According to reports, General Electric (GE -3.80%) is nearing a sale of its nuclear turbines business to France's Electricite de France (EDF) (ECIFY) for $1.2 billion. It looks like a relatively small deal on the periphery of GE's industrial empire, but its potential importance shouldn't be understated. If a deal goes ahead, GE investors have cause for optimism. Here's why.

A nuclear power plant.

Image source: Getty Images.

Why power matters

Tou have to go back to GE CEO Larry Culp's investor presentations in 2021 for some more context here. The free cash flow (FCF) and earnings discussion at the Alliance Bernstein event in early June are fascinating. During the discussion, Culp discussed the possibility of hitting $7 billion in FCF by 2023.

His argument assumed $10 billion of operating profit ($11 billion in industrial segment operating profit) to produce $7 billion in FCF after interest, taxes, and capital spending are taken out. The table below summarizes Culp's commentary on segment profits, and provides numbers from recent years.

GE Industrial Segment

Commentary on 2023 Segment Profit ($billions)





"call it $1 billion to $2 billion of op profit"

$274 million

$291 million

($1,015 million) 

Renewable Energy


($715 million)

($791 million)

$140 million


"$6 in Aviation"

$1,229 million

$6,812 million

$6,454 million


"call it $3.5, take the midpoint in Healthcare"

$3,060 million*

$3,737 million

$3,522 million

Data source: GE presentations.

It's no secret that a recovery in commercial aviation -- and with it a recovery in GE Aviation engine and engine aftermarket sales -- is the key to its recovery. However, note that the biggest improvement in earnings will come from the power segment outside of aviation. As such, it's a key swing factor in the company's prospects.

GE Power

The segment runs four discrete businesses organized into the company's Gas Power and Power Portfolio (GE Hitachi Nuclear, Power Conversion, and Steam Power). Gas Power sells gas turbine equipment and services, and contributed $12.7 billion of the overall power segment's $17.6 billion in revenue in 2020.

In general, management is making good progress in turning around profitability and FCF in the Gas Power business. For example, on the second-quarter earnings call, Culp noted that "we're in all likelihood going to do better than that low single-digit revenue guide that we talked about for Services" when discussing Gas Power's higher-margin services growth guidance.

A gas turbine.

Image source: Getty Images.

The remaining $4.9 billion in 2020 revenue from GE Power came from the Power Portfolio, with $3.7 billion of that coming from Steam Power. It's here that the potential EDF deal becomes relevant.

GE is exiting the coal business, and its stated plan is to shift steam power's revenue toward higher-margin services and nuclear business. The following table shows the guidance given during the investor outlook in March. GE selling its nuclear turbine business (steam turbines used in nuclear power stations) would leave the steam power business primarily a steam services business.  That's good news, because management believes steam services would have a high-single-digit FCF margin.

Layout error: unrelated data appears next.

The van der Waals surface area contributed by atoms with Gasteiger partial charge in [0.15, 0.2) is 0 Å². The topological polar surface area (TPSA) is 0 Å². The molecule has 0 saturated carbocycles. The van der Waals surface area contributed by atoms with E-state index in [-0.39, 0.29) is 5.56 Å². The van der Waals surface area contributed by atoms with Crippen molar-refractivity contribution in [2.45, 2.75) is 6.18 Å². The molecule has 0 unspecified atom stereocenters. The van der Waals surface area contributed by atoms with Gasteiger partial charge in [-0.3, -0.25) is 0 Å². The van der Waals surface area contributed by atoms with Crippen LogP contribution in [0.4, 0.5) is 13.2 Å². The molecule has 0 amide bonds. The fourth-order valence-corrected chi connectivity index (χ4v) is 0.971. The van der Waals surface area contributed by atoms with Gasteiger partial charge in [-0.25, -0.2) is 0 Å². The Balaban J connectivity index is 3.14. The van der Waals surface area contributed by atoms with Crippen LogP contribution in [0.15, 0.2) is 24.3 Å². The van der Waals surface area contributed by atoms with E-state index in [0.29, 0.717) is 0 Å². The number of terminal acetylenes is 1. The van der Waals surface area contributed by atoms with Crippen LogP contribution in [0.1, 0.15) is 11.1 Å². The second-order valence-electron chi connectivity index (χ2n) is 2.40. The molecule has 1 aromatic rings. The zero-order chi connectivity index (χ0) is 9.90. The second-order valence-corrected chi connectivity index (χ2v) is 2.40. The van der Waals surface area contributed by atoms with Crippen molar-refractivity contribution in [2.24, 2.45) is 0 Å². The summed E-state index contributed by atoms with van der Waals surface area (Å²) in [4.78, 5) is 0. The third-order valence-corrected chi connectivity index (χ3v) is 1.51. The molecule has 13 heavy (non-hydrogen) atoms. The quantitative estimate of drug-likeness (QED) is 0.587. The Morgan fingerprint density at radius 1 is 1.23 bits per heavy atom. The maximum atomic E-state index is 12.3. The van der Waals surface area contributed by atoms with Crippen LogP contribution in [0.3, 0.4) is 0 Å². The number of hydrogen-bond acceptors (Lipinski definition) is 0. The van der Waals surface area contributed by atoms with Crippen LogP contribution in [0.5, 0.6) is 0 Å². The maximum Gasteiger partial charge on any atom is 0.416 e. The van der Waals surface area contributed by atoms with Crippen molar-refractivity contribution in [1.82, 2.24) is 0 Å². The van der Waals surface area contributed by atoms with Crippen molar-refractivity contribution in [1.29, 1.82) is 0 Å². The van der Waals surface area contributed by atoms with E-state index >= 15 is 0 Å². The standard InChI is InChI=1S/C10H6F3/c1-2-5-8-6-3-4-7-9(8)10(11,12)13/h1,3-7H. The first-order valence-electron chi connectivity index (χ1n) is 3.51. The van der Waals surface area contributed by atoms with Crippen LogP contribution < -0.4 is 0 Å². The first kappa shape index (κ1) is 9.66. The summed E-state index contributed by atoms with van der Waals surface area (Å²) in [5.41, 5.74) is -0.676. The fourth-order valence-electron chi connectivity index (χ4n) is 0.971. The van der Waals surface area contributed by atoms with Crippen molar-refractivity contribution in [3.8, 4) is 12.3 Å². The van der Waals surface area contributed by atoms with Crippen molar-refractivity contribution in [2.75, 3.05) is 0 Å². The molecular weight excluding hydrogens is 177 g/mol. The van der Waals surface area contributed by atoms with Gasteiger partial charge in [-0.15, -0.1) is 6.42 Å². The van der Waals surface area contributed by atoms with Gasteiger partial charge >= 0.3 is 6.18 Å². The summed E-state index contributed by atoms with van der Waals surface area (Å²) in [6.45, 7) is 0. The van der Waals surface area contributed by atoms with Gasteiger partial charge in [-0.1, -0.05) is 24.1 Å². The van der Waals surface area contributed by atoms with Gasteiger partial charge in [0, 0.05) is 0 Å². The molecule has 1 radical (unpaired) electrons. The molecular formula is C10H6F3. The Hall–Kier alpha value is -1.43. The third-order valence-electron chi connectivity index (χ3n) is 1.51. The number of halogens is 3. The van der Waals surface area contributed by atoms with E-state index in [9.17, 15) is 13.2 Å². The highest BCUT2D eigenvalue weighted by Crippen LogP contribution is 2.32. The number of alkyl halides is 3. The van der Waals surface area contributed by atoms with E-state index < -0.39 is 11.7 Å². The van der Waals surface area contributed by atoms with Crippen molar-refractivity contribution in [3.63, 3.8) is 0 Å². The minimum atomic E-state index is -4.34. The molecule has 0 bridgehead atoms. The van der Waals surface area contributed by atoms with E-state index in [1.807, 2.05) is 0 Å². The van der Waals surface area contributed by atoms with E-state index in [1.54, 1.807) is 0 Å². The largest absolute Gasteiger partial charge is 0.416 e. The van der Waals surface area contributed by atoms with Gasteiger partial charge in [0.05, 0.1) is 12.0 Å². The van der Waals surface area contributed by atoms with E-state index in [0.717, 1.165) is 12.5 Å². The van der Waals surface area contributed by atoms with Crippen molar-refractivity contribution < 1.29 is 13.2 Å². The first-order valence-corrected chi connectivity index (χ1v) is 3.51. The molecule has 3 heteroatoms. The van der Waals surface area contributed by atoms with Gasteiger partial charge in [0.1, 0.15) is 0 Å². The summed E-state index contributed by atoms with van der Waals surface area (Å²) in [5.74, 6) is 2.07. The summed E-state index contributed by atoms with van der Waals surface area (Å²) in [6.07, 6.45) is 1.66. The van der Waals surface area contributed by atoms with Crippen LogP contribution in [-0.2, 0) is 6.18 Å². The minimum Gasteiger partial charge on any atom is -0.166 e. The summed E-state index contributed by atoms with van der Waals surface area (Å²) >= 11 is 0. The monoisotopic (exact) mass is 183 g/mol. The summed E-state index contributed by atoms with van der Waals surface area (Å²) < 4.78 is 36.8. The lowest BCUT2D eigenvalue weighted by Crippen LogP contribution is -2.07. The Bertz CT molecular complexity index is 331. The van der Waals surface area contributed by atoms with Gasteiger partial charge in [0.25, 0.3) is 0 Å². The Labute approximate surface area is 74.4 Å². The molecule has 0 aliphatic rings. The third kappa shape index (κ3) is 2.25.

Indeed, during the last earnings call, CFO Carolina Dybeck Happe asked what steam power services' margin could be in 2023. She replied: "Service margins are always expected to be strong, and we expect them to be strong, probably slightly lower than gas."

As such, the sale of the nuclear (steam turbines) business would leave steam power (and the Power Portfolio) as a high-single-digit FCF services business. Together with the recovering Gas Power business (which is expected to have a high-single-digit profit margin in 2021 alone), GE Power would be well set to hit Culp's target of $1 billion to $2 billion in operating profit by 2023.

Steam Power Revenue Composition
















Data source: GE presentations.

A turning point

The sale of the business would also mark a milestone in GE's transformation since Culp took over. GE acquired the business with its ill-fated purchase of France's Alstom energy assets, and a sale would represent GE extricating itself from a deal that's haunted the company ever since the ink dried.

The business manufactures the Arabelle steam turbine, used in a third of nuclear power stations worldwide, including EDF Energy. Therefore, it makes sense for EDF to try and buy it as part of a vertical integration play, particularly as the plant making the Arabelle is in France.

What it means to GE investors

A deal would make sense for GE investors, and help the company accelerate down its pathway to $7 billion in FCF in 2023. It would also allow GE Power's management to focus on its world-class turbine business and grow its higher-margin services revenue within it. That could make it a lot easier for GE to hit its medium-term FCF aims.